A Review of the 2011 AIPAD Photography Show New York
by Colin Edgington
Recently, the Seventh Regiment Armory in New York City became la chambre de la lumière for four straight days during the annual photography show sponsored by AIPAD, the Association of International Photography Art Dealers. It was, as it always is, a bunkerised registry of the history of photography as well as its contemporary state in most of its manifestations. Set out in an organized array of booths (art cubicles) the event housed 82 galleries in miniature, who, themselves, were exhibiting an assortment of their respective catalogues.
In this years show, the strength lay in the bookending and layering of processes and sizes used by contemporary artists. Historic processes and mixed media applications commingled with digital uses of photography, while intimate, obviously handmade pieces shared space with gargantuan slickly produced photographs. At Catherine Edelman (Chicago), several works from Myra Greene's project Character Recognition were presented sitting in plastic holders hanging from the wall. Intimate in their size (3 x 4 in.), Greene adopted the use of the wet collodion process (in this case Albumen on black glass) in a conscious bridging between the lusciousness and inconsistency of the process, the intimacy of the size and imagery, historic ethnographic classification and her own experiences with and examinations of personal and current public bigotry. Across from Greene’s pieces hung early works from Robert and Shana ParkeHarrison. More intimate in size and modest in concept than the recent Counterpoint series, these works reveal the beginnings of their methods; prints that are an amalgam of different media and methods of production pieced together to complete the picture in non-traditional forms (see Sweeping Study (1994) 10½ x 9¾"). This amalgamation of process continued at HackelBury Fine Art Limited (London) who displayed works from several different series of Mike and Doug Starn, famous for their use of bits in assembling rather largely layered pieces, to the work of Kamil Vojnar, represented by VERVE (Santa Fe), who utilizes various aspects of layering photographs on photographs, hand coloring, painting with varnish and printing on canvas, to the prints of Jungjin Lee’s Wind at sepiaEYE (NYC) whose process involves coating handmade paper with liquid light (traditional silver emulsion) resulting in gorgeous landscape sized (30 x 57") pieces.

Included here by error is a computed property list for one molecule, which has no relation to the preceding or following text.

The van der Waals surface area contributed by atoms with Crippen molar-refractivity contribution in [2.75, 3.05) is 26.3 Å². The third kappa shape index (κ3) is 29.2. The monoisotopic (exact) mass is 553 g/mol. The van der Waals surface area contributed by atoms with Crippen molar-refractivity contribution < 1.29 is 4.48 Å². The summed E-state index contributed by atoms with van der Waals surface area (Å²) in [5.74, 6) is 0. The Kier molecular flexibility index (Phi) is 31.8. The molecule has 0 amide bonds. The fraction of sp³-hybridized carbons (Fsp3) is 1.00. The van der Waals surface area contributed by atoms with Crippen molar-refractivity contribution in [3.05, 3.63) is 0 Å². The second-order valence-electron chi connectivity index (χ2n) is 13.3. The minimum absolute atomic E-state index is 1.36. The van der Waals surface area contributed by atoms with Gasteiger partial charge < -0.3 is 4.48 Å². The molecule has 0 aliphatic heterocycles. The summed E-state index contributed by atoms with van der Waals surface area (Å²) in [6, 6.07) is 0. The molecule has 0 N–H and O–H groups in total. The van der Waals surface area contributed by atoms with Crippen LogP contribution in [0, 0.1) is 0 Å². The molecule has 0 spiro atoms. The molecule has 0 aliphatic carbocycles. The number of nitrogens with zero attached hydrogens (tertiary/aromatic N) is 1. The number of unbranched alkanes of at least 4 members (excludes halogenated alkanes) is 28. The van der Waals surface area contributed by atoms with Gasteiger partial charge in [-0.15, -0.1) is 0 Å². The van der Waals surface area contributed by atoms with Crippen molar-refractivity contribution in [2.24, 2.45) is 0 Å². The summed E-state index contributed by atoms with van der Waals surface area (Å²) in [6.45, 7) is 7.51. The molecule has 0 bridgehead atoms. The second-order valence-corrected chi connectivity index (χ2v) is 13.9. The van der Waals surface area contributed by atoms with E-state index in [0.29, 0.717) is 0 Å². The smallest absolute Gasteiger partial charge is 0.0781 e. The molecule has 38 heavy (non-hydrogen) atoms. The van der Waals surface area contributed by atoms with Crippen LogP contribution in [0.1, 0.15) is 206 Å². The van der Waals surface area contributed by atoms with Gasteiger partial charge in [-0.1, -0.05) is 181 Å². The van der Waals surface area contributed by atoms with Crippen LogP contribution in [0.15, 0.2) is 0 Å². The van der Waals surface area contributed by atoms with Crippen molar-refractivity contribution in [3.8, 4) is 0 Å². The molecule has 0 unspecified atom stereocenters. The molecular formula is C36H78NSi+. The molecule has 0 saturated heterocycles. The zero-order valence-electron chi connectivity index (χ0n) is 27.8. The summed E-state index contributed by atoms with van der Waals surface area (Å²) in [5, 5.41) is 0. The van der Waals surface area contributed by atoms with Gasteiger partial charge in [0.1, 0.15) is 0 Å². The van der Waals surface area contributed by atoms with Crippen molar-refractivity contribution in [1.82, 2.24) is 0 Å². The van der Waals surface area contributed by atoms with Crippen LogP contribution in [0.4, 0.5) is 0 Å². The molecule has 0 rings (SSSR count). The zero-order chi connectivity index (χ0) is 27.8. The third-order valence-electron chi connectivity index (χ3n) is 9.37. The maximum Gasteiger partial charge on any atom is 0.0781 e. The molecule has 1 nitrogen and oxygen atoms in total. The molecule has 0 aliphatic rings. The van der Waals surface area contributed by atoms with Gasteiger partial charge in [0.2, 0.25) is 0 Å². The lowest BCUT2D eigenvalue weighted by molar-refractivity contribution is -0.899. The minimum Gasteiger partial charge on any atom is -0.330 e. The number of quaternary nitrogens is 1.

The intimate prints of Allison Rossiter (Yossi Milo, Stephen Bulger) stood out as a balancing between old (Harry Callahan, Frederick Sommer and Aaron Siskind) and new, (Hiroshi Sugimoto, Sinichi Maruyama). Created entirely in the darkroom by dripping developer on expired photographic paper, Rossiter’s images become assembled visual illusions alternating between abstract and ephemeral landscape imagery (see Acme Kruxo, exact expiration date unknown, ca. 1940s, processed in 2010 and Kodak Kodabrom F2, expired March 1940, processed in 2007). Another notable series, exhibited by Minneapolis based Weinstein Gallery, was Alec Soth’s current body of work “Broken Manual,” (printed as pigmented ink prints at or around 32 x 40”) Presented as an investigation into the places people escape, the notion of assemblage takes place in the more traditional journalistic approach of compiling several, non-typographical works, into a larger scheme and completed with text by Lester B. Morrison into a “manual” instructing those interested on how to “escape”.
The AIPAD photography show is an overwhelming photographic experience; something that takes days, weeks, and even months to sort through mentally and requires an “escape” in its own right. The event was chocked more of great than not so great work as well as the usual suspects, new voices, obscure/unknown picture makers of the past, and plenitude of process use. Of course, and completely expected, in listening to many of the conversations taking place, one notices the downside of the event; that the selling of the work seems to outweigh the individual voices of the artists, the incredible visual objects they’ve thrown out into the world and their ability to cause instantaneous discussion. Although, as an event focused on dealing, it managed to provide a jumbled yet intact web displaying the amazing interconnections of artists and the global state of photography (in this case as seen from the eyes of their sellers and collectors) in pure amalgamated form that hopefully sticks with viewers after they’ve left the photographic armory that is AIPAD’S photography show.
Check out the AIPAD website
Colin Edgington is a photographer and educator based in Phillipsburg, New Jersey
To view more of Colin's work, please visit his website